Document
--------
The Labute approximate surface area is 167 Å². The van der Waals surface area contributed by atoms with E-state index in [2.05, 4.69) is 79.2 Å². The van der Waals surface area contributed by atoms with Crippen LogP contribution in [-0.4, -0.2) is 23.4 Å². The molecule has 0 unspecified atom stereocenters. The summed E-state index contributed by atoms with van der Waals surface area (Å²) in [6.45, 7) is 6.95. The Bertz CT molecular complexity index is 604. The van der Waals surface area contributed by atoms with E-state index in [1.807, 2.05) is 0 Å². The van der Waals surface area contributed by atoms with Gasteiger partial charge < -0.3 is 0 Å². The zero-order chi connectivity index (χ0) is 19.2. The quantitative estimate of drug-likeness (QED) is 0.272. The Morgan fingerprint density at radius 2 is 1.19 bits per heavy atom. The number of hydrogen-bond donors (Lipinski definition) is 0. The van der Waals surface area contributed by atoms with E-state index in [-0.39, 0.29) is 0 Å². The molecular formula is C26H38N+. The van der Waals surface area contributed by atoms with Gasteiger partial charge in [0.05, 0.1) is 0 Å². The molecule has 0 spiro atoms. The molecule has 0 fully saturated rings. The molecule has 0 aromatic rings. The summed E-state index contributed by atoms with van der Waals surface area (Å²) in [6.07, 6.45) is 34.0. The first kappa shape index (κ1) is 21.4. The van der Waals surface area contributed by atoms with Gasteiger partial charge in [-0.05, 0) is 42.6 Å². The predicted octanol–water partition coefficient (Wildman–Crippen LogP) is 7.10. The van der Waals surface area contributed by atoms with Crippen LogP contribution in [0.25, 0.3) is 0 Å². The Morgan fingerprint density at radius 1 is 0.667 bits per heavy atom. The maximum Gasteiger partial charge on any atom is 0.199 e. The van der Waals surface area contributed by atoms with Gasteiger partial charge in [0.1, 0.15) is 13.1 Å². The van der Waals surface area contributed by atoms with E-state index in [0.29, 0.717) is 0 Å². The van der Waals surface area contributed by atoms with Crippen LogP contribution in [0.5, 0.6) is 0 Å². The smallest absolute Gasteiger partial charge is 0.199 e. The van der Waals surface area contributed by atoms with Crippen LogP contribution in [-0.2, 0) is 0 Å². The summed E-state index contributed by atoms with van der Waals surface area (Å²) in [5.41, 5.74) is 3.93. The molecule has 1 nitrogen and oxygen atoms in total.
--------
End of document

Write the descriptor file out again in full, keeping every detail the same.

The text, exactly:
The Labute approximate surface area is 167 Å². The van der Waals surface area contributed by atoms with E-state index in [2.05, 4.69) is 79.2 Å². The van der Waals surface area contributed by atoms with Crippen LogP contribution in [-0.4, -0.2) is 23.4 Å². The molecule has 0 unspecified atom stereocenters. The summed E-state index contributed by atoms with van der Waals surface area (Å²) in [6.45, 7) is 6.95. The Bertz CT molecular complexity index is 604. The van der Waals surface area contributed by atoms with E-state index in [1.807, 2.05) is 0 Å². The van der Waals surface area contributed by atoms with Gasteiger partial charge < -0.3 is 0 Å². The zero-order chi connectivity index (χ0) is 19.2. The quantitative estimate of drug-likeness (QED) is 0.272. The Morgan fingerprint density at radius 2 is 1.19 bits per heavy atom. The number of hydrogen-bond donors (Lipinski definition) is 0. The van der Waals surface area contributed by atoms with E-state index in [-0.39, 0.29) is 0 Å². The molecular formula is C26H38N+. The van der Waals surface area contributed by atoms with Gasteiger partial charge in [0.05, 0.1) is 0 Å². The molecule has 0 spiro atoms. The molecule has 0 fully saturated rings. The molecule has 0 aromatic rings. The summed E-state index contributed by atoms with van der Waals surface area (Å²) in [6.07, 6.45) is 34.0. The first kappa shape index (κ1) is 21.4. The van der Waals surface area contributed by atoms with Gasteiger partial charge in [-0.05, 0) is 42.6 Å². The predicted octanol–water partition coefficient (Wildman–Crippen LogP) is 7.10. The van der Waals surface area contributed by atoms with Crippen LogP contribution in [0.25, 0.3) is 0 Å². The Morgan fingerprint density at radius 1 is 0.667 bits per heavy atom. The maximum Gasteiger partial charge on any atom is 0.199 e. The van der Waals surface area contributed by atoms with Gasteiger partial charge in [0.1, 0.15) is 13.1 Å². The van der Waals surface area contributed by atoms with E-state index in [0.29, 0.717) is 0 Å². The van der Waals surface area contributed by atoms with Crippen LogP contribution in [0.5, 0.6) is 0 Å². The smallest absolute Gasteiger partial charge is 0.199 e. The van der Waals surface area contributed by atoms with Crippen LogP contribution in [-0.2, 0) is 0 Å². The summed E-state index contributed by atoms with van der Waals surface area (Å²) in [5.41, 5.74) is 3.93. The molecule has 1 nitrogen and oxygen atoms in total.